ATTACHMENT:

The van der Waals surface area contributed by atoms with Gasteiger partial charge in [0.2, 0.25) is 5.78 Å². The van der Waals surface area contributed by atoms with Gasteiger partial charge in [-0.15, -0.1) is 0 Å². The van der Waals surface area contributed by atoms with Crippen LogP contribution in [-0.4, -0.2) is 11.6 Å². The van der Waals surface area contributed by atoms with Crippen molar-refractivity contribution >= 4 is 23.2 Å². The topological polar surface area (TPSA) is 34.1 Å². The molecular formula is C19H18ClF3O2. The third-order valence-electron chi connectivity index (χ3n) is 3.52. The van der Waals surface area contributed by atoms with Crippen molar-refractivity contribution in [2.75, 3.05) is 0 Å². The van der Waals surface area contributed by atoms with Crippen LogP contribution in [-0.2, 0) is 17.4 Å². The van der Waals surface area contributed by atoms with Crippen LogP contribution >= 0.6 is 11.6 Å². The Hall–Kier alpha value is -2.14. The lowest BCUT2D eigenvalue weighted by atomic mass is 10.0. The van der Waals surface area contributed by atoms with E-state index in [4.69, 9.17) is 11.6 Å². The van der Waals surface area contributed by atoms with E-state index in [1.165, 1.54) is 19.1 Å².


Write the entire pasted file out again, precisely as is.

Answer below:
The van der Waals surface area contributed by atoms with Gasteiger partial charge in [0.2, 0.25) is 5.78 Å². The van der Waals surface area contributed by atoms with Gasteiger partial charge in [-0.15, -0.1) is 0 Å². The van der Waals surface area contributed by atoms with Crippen LogP contribution in [-0.4, -0.2) is 11.6 Å². The van der Waals surface area contributed by atoms with Crippen molar-refractivity contribution >= 4 is 23.2 Å². The topological polar surface area (TPSA) is 34.1 Å². The molecular formula is C19H18ClF3O2. The third-order valence-electron chi connectivity index (χ3n) is 3.52. The van der Waals surface area contributed by atoms with Crippen molar-refractivity contribution in [2.75, 3.05) is 0 Å². The van der Waals surface area contributed by atoms with Crippen LogP contribution in [-0.2, 0) is 17.4 Å². The van der Waals surface area contributed by atoms with Crippen LogP contribution >= 0.6 is 11.6 Å². The Hall–Kier alpha value is -2.14. The lowest BCUT2D eigenvalue weighted by atomic mass is 10.0. The van der Waals surface area contributed by atoms with E-state index in [4.69, 9.17) is 11.6 Å². The van der Waals surface area contributed by atoms with E-state index in [1.165, 1.54) is 19.1 Å².